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DAVENPORT GRIFFEN was born at Millbrook, N. Y., in 1894. He studied art at the Chicago Academy of Fine Arts, the Art Institute of Chicago and with Mme. Exter in Paris, and his outstanding teachers were John Norton and George Oberteuffer. He has sketched and painted in Massachusetts, New York, Indiana, Iowa, South Dakota, Illinois, Wisconsin, Porto Rico, Haiti, Cuba and the Virgin Islands, also in France and England. His work has been exhibited in Chicago, Paris, Los Angeles, San Diego, Buffalo, St. Louis, New York, Philadelphia, Cedar Rapids, Omaha, Minneapolis, Ann Arbor, Toledo, St. Thomas (V. I.), Scranton, Brooklyn, Pittsburgh and other cities. He has had one-artist exhibitions at the Chicago Woman's Aid, the Montross Gallery of New York, the Art Institute of Chicago, Increase Robinson's Studio Gallery, the Illinois Wesleyan University of Bloomington, Illinois, and the Cinema Theatre of Chicago. He is represented in the permanent collections of the Art Institute of Chicago and in various private collections. His work has been written about in Chicago and New York newspapers, the Literary Digest, the Paris Times, the American Magazine of Art, the Art Digest and the Christian Science Monitor. Critics who have commented on it are C. J. Bulliet, Eleanor Jewett, Daniel Catton Rich, Robert D. Andrews, Tom Vickerman, Margaret Breuning, E. A. Jewell, C. F. Kelley and Royal Cortissoz. He has won the following school awards: The Grand Prize for Composition, American Travel Scholarship, Grand Prize for Composition and the John Quincy Adams Scholarship. Since leaving school he has been awarded the Goodman 1st Prize, in an Art Students League Annual; the R.R. Jenkins Prize, in a Chicago and Vicinity Exhibition at the Art Institute; the Chicago Woman's Club Prize, in a Chicago and Vicinity Exhibition at the Art Institute of Chicago; the Augustus Peabody Prize, in an American Exhibition at the Art Institute of Chicago; Honorable Mention in an International Lithograph Exhibition at the Art Institute of Chicago; the Frank G. Logan Medal (Purchase), in a Chicago and Vicinity Exhibition at the Art Institute of Chicago; Fourth and Sixth purchase prizes at a Chicago Galleries Association Semi-Annual Exhibition, and the Silver Medal at an Annual Exhibition of the Chicago Society of Artists.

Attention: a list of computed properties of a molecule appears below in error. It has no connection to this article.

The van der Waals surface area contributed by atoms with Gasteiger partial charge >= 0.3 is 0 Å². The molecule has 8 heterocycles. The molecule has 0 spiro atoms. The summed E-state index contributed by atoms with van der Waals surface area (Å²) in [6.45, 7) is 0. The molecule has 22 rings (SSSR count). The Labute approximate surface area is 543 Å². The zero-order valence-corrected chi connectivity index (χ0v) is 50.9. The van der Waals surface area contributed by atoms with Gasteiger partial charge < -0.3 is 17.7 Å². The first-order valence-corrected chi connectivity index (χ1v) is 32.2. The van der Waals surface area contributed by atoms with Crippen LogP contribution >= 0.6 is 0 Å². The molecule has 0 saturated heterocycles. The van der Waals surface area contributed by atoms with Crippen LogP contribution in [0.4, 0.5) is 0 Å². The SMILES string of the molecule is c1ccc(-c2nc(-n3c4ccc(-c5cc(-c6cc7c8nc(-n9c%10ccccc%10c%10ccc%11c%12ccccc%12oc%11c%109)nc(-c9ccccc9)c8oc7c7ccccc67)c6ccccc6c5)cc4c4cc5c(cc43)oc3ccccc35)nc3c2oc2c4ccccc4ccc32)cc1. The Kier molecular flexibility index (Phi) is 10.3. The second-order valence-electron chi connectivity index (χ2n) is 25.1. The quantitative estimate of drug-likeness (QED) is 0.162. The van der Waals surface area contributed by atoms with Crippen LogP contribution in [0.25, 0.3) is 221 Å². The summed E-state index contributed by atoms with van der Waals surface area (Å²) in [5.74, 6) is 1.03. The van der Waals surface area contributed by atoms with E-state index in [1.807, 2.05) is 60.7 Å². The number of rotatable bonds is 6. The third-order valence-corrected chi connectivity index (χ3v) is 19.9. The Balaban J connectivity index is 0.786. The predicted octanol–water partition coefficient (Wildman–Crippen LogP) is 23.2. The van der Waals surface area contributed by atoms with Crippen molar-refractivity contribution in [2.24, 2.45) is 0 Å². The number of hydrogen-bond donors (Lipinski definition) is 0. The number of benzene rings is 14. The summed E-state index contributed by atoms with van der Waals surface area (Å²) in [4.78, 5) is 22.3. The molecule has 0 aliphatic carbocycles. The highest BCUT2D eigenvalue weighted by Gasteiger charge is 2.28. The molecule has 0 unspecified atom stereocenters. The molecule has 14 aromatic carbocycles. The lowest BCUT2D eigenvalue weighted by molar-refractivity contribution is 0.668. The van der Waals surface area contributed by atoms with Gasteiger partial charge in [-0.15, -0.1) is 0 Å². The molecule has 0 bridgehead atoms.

My concern is with the use of means to create a vital reality. My subject matter is evident. An explanation should not be necessary to complete a painting. My titles are for cataloging and are better if obvious. My initial impulse is due to realities or, more often, reminiscence of reality; but I am not concerned with realities as they exist in nature but as they grow in my picture by the demands of form (personal design). The better I sense the demands of form and the more vehemently I answer them and the less I allow my knowledge of natural forms to interfere, the more successful I am. My studies in purely abstract design are for the purpose of teaching myself to sense the demands of form. They may have decorative charm, but are not an expression of my interest in life. An easel painting is of no more use than music; if art, it is a living thing and exists to make life nobler and not merely to decorate rooms. Distortion is necessary in order to force the expression, but distortion for the sake of distortion weakens the expression, whether the distortion is in color or in line or has been effected by any other means. I am not interested in an attempt to make my art Chicagoan, American or modern; nor in making contributions to society or to a dealer's profit; however, if I should incidentally do so, I should not be displeased. My art is typical of Chicago only in so far as my experience of life is typical of Chicago. I approve of prizes from the standpoint that they not only provide a means to continue working but a handicap to overcome. A large number of artists have influenced my work from the start, but I do not consider these influences as detrimental because I have not aped their mannerisms but have accepted technical truths that they have shown me. Criticism has had the same effect; I hope I am not unteachable. Davenport Griffen.


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